Motorcycle club president sounds off on noise complaints

A petition asking for stricter noise laws along the highway from Kaslo to Nakusp has garnered 4,300 signatures.

The sound of a motorcycle passing through a neighbourhood is fleeting, says the president of a local riding group.

“What about a leaf blower or when your neighbour mows his lawn for an hour,” questions Ian McLeod from the West Kootenay Road Runners. “I just don’t see where people are coming from targeting motorcycles – is there no other loud noises at any other time?”

McLeod was referring to recent actions by a group of residents from Kaslo to Nakusp that he says single out those who like to hit the road on their iron horse.

“What about the semis going by your house on the highway, or diesel trucks pulling trailers,” McLeod queried. “Diesel trucks starting up are as loud or louder than some bikes. I mean you are right on the road, I just don’t get it.”

Fed up with loud motorcycles passing through their communities, a petition circulated through the West Kootenay region asking local governments to lobby the province to enforce or tighten existing noise laws.

The document garnered 4,300 signatures before NDP MLA Katrine Conroy brought it to Transport Minister Todd Stone’s attention during a presentation in legislature last year.

Then last week, the Regional District of Central Kootenay board listened to a delegation of petitioners and agreed to contact the B.C. Minister of Justice (Suzanne Anton) about the need to enforce existing noise laws written in the Motor Vehicle Act.

The regional board supported the request and went a step further by agreeing to ask the Association of Kootenay and Boundary Local Governments (AKBLG) to also write a letter to the minister.

McLeod contends that decision could come back to bite those small communities because riders bring in plenty of tourism dollars and raise considerable money for local charities during runs through those areas.

“As president of the West Kootenay Road Runners, I would recommend to my riding group, if they are going to start going after us as motorcycles riders,” he began. “Then I would suggest we just stay away from those communities and not support them.”

Besides bike runs for charity, McLeod’s group often gathers on the weekend for a ride through the valley, trying out different restaurants, as well as stopping for gas and other incidentals.

“Ninety per cent of our runs are for charity,” he continued. “Weekends we might go out 20 at a time, and when we stop, we spend $50 to $100 in those communities,” he added. “It all trickles down, so this could hurt those small businesses and charities.”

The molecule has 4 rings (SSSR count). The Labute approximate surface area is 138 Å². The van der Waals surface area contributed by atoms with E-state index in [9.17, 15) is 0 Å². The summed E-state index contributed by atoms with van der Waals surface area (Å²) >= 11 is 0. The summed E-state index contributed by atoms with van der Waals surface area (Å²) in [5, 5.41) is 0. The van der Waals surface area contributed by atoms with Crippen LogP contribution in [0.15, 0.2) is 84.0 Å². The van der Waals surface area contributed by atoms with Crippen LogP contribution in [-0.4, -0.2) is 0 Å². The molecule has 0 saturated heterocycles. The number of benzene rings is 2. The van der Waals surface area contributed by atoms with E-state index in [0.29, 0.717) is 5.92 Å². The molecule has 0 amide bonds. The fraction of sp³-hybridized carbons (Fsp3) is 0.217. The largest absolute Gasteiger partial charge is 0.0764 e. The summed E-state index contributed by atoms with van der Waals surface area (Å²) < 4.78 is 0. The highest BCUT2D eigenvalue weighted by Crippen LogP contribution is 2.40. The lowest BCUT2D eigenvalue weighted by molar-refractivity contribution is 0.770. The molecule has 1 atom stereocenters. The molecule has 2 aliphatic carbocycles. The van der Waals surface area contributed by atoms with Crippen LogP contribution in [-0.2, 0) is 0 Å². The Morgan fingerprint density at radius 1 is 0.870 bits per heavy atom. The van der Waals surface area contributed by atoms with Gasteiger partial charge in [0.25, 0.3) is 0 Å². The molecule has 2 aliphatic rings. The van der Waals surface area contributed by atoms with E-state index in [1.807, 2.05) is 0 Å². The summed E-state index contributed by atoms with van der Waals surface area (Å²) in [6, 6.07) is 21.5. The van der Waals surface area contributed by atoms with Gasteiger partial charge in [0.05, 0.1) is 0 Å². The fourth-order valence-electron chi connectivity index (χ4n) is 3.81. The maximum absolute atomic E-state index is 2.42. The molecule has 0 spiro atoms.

Another factor to consider, McLeod points out, is the Kootenay Loop is rated as one of the best motorcycle rides in North America by popular magazines like Cycle World, Iron Horse and RoadRUNNER.

“Why I am upset is they are putting us all in the same boat,” he explained. “You’ll meet people from all over the world riding in the Kootenay area because it is listed as one of the top ten places to ride motorcycles.

“This is tourism, and they are spending money in hotels, on food and buying tourist stuff, ” McLeod added. “People, what are you doing to yourselves with this petition?”

The reason why some motorcycles are louder than others, is because the exhaust system has been modified such as a baffle plate removed, or the muffler cut out or even disconnected from the engine.

It’s those roaring exhaust systems that are heard and felt over a wide distance, sometimes enough to rattle windows.

The Motor Vehicle Act does specify the collective noise level of engine and exhaust system for a motorcycle cannot exceed 91 decibels. The act also prohibits tampering with mufflers, like removing baffle plates, to rev up the sound.

Petition aside, noise laws are already being enforced, according to RCMP Cpl. Chad Badry.

“The petition is asking the government to deal with this problem,” Badry, from the Integrated Road Safety Unit (IRSU), told the Trail Times.

“There’s this rhetoric that seems to be going around that police are not interested in enforcing excessive noise from motorcycles because it bring tourists to the area.”

That is not definitely not the case, he reiterated.

“I’ve got no qualms about enforcing it and I am not alone,” he said. “The rest of the officers in IRSU and the highway traffic unit are all like minded – we enforce those laws.”

Local RCMP patrols no longer carry decibel metres because readings can be contested in court. Factors such as wind, passing cars, even birds tweeting, can affect ambient air thus the accuracy of a decibel test.

Instead, police use discretion.

If a bike is extraordinarily loud, the rider is issued a $109 fine.

Typically, a notice of order will be written under one of three categories. Those range from immediately taking the bike off road until it’s repaired, ordering an inspection within 30 days, or giving the person up to two weeks to fix a defect before the local detachment signs off the repair.